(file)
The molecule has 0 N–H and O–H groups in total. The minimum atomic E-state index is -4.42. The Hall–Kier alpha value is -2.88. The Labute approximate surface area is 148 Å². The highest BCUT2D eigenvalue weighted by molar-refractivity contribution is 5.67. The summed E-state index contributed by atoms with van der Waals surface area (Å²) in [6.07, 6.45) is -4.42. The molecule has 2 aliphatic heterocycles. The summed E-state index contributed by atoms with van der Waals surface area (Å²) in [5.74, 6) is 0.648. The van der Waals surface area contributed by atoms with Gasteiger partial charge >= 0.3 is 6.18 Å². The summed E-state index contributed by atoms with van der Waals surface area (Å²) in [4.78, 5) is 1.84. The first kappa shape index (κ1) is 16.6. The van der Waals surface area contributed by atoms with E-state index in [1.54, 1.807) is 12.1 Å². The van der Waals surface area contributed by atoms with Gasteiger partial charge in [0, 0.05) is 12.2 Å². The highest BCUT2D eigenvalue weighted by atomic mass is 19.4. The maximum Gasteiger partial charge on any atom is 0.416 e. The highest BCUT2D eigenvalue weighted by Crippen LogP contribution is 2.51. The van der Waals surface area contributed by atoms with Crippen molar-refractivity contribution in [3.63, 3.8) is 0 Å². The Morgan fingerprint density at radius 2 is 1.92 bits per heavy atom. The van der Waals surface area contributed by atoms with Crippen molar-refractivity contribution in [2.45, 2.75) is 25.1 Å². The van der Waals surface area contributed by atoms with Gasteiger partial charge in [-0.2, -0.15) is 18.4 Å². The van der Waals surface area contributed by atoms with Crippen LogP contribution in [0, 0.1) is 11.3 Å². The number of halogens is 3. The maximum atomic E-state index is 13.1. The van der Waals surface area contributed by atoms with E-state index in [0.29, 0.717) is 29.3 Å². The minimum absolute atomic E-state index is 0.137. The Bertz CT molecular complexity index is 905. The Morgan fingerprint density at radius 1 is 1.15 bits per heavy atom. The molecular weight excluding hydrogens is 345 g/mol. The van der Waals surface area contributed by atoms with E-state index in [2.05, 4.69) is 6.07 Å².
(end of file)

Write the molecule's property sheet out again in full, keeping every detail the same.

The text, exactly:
The molecule has 0 N–H and O–H groups in total. The minimum atomic E-state index is -4.42. The Hall–Kier alpha value is -2.88. The Labute approximate surface area is 148 Å². The highest BCUT2D eigenvalue weighted by molar-refractivity contribution is 5.67. The summed E-state index contributed by atoms with van der Waals surface area (Å²) in [6.07, 6.45) is -4.42. The molecule has 2 aliphatic heterocycles. The summed E-state index contributed by atoms with van der Waals surface area (Å²) in [5.74, 6) is 0.648. The van der Waals surface area contributed by atoms with Gasteiger partial charge >= 0.3 is 6.18 Å². The summed E-state index contributed by atoms with van der Waals surface area (Å²) in [4.78, 5) is 1.84. The first kappa shape index (κ1) is 16.6. The van der Waals surface area contributed by atoms with E-state index in [1.54, 1.807) is 12.1 Å². The van der Waals surface area contributed by atoms with Gasteiger partial charge in [0, 0.05) is 12.2 Å². The highest BCUT2D eigenvalue weighted by atomic mass is 19.4. The maximum Gasteiger partial charge on any atom is 0.416 e. The highest BCUT2D eigenvalue weighted by Crippen LogP contribution is 2.51. The van der Waals surface area contributed by atoms with Crippen molar-refractivity contribution in [3.63, 3.8) is 0 Å². The Morgan fingerprint density at radius 2 is 1.92 bits per heavy atom. The van der Waals surface area contributed by atoms with Crippen molar-refractivity contribution in [2.45, 2.75) is 25.1 Å². The van der Waals surface area contributed by atoms with Gasteiger partial charge in [-0.2, -0.15) is 18.4 Å². The van der Waals surface area contributed by atoms with Crippen LogP contribution in [0, 0.1) is 11.3 Å². The number of halogens is 3. The maximum atomic E-state index is 13.1. The van der Waals surface area contributed by atoms with E-state index in [0.29, 0.717) is 29.3 Å². The minimum absolute atomic E-state index is 0.137. The Bertz CT molecular complexity index is 905. The Morgan fingerprint density at radius 1 is 1.15 bits per heavy atom. The molecular weight excluding hydrogens is 345 g/mol. The van der Waals surface area contributed by atoms with E-state index in [2.05, 4.69) is 6.07 Å².